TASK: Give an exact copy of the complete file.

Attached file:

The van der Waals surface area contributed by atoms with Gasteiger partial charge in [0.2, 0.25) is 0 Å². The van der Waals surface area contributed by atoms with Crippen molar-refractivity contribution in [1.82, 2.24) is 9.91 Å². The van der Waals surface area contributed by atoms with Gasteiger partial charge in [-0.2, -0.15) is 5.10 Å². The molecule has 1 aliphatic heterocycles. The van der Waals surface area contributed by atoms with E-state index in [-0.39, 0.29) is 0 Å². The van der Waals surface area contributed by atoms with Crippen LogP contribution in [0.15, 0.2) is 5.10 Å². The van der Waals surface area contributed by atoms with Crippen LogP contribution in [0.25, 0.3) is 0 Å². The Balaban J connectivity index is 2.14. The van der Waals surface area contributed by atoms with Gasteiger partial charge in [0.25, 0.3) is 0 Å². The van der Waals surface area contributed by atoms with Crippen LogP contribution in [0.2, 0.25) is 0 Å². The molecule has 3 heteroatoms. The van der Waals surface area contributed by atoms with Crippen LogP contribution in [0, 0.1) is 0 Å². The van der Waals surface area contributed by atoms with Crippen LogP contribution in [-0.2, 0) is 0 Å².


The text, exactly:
The van der Waals surface area contributed by atoms with Gasteiger partial charge in [0.2, 0.25) is 0 Å². The van der Waals surface area contributed by atoms with Crippen molar-refractivity contribution in [1.82, 2.24) is 9.91 Å². The van der Waals surface area contributed by atoms with Gasteiger partial charge in [-0.2, -0.15) is 5.10 Å². The molecule has 1 aliphatic heterocycles. The van der Waals surface area contributed by atoms with E-state index in [-0.39, 0.29) is 0 Å². The van der Waals surface area contributed by atoms with Crippen LogP contribution in [0.15, 0.2) is 5.10 Å². The van der Waals surface area contributed by atoms with Crippen LogP contribution in [0.25, 0.3) is 0 Å². The Balaban J connectivity index is 2.14. The van der Waals surface area contributed by atoms with Gasteiger partial charge in [0.25, 0.3) is 0 Å². The van der Waals surface area contributed by atoms with Crippen LogP contribution in [0.2, 0.25) is 0 Å². The molecule has 3 heteroatoms. The van der Waals surface area contributed by atoms with Crippen LogP contribution in [0, 0.1) is 0 Å². The van der Waals surface area contributed by atoms with Crippen LogP contribution in [-0.2, 0) is 0 Å².